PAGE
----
April 28 I received a message on Facebook from someone I had never met before. We have one mutual friend, and unfortunately it was not until today that I noticed his message. It was hidden in the “message requests,” and I was just killing time on Facebook and stumbled upon it.
Thank goodness I did.
The message came from a “Brandon,” and this is what it had to say
I couldn’t believe it.
Here I am, working my tail off to better myself, to become a better person and I have inadvertently become an inspiration to someone else.
It’s difficult to explain, honestly, my thoughts on this. Humbled. Honored. I don’t know. It’s pretty cool to know that people I’ve never met before are coming across my blog, reading about my journey and taking it upon themselves to become a better version of themselves.
I guess I can say this: in becoming a better me, if I’ve inspired one person to do the same, it’s a bonus. I set out to do this for me, not others. But it’s pretty damn cool that I’ve become a role model, in a sense.
I check my weight often. Three times a day, actually (except those off days, then it’s just twice).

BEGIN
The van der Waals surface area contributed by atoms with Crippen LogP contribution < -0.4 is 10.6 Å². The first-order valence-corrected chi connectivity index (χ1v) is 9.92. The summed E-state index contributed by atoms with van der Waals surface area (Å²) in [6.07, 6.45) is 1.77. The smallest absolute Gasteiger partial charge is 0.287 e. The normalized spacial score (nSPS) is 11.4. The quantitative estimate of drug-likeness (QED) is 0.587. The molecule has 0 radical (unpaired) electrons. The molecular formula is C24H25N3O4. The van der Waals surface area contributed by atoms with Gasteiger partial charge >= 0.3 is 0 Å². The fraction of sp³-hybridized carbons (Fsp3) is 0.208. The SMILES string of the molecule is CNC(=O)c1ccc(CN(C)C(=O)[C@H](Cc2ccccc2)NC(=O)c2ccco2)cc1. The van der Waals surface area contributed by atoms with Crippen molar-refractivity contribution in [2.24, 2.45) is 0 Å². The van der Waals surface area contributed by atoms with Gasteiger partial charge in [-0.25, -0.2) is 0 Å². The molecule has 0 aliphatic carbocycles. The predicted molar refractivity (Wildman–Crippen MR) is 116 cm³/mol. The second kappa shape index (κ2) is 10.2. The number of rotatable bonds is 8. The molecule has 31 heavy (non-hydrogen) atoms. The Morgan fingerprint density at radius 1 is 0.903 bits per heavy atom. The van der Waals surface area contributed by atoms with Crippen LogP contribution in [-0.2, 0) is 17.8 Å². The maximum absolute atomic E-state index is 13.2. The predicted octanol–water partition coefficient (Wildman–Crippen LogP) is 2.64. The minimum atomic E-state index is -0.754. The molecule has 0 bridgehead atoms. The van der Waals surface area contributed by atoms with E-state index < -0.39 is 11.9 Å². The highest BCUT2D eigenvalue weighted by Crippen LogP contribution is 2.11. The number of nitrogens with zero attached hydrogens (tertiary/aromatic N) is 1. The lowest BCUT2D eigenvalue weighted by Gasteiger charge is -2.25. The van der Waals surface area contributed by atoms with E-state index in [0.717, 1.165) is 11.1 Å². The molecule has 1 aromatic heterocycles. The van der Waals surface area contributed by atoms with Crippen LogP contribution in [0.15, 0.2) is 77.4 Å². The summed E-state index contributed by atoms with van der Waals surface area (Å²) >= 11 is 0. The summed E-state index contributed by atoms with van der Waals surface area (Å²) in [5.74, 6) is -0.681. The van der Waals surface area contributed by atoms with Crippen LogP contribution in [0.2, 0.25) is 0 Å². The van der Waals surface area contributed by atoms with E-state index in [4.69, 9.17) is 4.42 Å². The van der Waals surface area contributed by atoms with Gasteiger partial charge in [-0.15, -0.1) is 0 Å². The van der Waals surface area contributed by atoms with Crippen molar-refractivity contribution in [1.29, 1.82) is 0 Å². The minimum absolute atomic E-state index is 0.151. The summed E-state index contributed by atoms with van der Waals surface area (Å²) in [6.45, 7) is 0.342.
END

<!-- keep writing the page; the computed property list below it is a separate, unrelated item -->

The first time is when I wake up in the morning before I go to work.
The second is before I go to the gym, and the third time is after I’m done working out.
I’m sure this practice is frowned upon, but in reality the only number I am concerned about (and log each day into MyFitnessPal) is the post-workout number.
By only logging one value into MFP, it gives me a more accurate depiction of how my weight fluctuates from one day to the next — and oh does it jump around. For example, Monday I hit my new lowest weight (243.4 pounds) but I have steadily gone up each of the two days since (a total of 3 pounds).
Going full circle to the title of this post, however, the number on the scale is not me.
I will not be defined by a number.
I am more than what the scale says each day.
I’m a 30-year-old journalist/photographer who has spent the last five months becoming a better person.
I may be driven by the number on the scale, but I’m not defined by it.
I’m a son. A brother. An uncle. A nephew. A friend. A colleague.
I am a better person than I was yesterday, but not as good as I will be tomorrow.
That is what defines me. Not a number on a scale.